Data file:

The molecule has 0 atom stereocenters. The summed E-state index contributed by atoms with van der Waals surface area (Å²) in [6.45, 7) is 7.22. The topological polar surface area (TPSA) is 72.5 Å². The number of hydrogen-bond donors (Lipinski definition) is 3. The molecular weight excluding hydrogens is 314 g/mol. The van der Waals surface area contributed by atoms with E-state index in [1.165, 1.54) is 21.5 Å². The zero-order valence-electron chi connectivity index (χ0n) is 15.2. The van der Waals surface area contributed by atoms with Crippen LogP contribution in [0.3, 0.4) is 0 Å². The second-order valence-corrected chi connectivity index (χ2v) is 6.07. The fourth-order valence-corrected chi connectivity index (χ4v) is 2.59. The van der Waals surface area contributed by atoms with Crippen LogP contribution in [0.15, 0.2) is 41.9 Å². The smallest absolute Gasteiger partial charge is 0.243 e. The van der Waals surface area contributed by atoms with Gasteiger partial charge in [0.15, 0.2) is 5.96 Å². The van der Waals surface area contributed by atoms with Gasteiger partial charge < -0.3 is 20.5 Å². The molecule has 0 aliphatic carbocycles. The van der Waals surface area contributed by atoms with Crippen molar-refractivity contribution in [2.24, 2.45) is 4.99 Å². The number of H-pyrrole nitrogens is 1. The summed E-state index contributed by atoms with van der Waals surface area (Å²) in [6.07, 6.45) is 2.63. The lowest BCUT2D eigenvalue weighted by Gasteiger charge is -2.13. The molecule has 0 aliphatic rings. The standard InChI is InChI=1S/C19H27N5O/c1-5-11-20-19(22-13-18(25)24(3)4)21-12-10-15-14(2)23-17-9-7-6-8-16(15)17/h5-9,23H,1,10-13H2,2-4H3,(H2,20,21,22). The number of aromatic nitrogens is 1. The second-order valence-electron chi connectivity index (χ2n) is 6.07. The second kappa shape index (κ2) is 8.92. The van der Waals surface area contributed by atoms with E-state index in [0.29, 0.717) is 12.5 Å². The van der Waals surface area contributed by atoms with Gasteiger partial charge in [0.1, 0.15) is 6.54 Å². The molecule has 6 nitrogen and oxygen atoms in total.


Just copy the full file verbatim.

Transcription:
The molecule has 0 atom stereocenters. The summed E-state index contributed by atoms with van der Waals surface area (Å²) in [6.45, 7) is 7.22. The topological polar surface area (TPSA) is 72.5 Å². The number of hydrogen-bond donors (Lipinski definition) is 3. The molecular weight excluding hydrogens is 314 g/mol. The van der Waals surface area contributed by atoms with E-state index in [1.165, 1.54) is 21.5 Å². The zero-order valence-electron chi connectivity index (χ0n) is 15.2. The van der Waals surface area contributed by atoms with Crippen LogP contribution in [0.3, 0.4) is 0 Å². The second-order valence-corrected chi connectivity index (χ2v) is 6.07. The fourth-order valence-corrected chi connectivity index (χ4v) is 2.59. The van der Waals surface area contributed by atoms with Crippen LogP contribution in [0.15, 0.2) is 41.9 Å². The smallest absolute Gasteiger partial charge is 0.243 e. The van der Waals surface area contributed by atoms with Gasteiger partial charge in [0.15, 0.2) is 5.96 Å². The van der Waals surface area contributed by atoms with Gasteiger partial charge < -0.3 is 20.5 Å². The molecule has 0 aliphatic carbocycles. The van der Waals surface area contributed by atoms with Crippen molar-refractivity contribution in [2.24, 2.45) is 4.99 Å². The number of H-pyrrole nitrogens is 1. The summed E-state index contributed by atoms with van der Waals surface area (Å²) in [6.07, 6.45) is 2.63. The lowest BCUT2D eigenvalue weighted by Gasteiger charge is -2.13. The molecule has 0 aliphatic rings. The standard InChI is InChI=1S/C19H27N5O/c1-5-11-20-19(22-13-18(25)24(3)4)21-12-10-15-14(2)23-17-9-7-6-8-16(15)17/h5-9,23H,1,10-13H2,2-4H3,(H2,20,21,22). The number of aromatic nitrogens is 1. The second-order valence-electron chi connectivity index (χ2n) is 6.07. The second kappa shape index (κ2) is 8.92. The van der Waals surface area contributed by atoms with E-state index in [0.29, 0.717) is 12.5 Å². The van der Waals surface area contributed by atoms with Gasteiger partial charge in [0.1, 0.15) is 6.54 Å². The molecule has 6 nitrogen and oxygen atoms in total.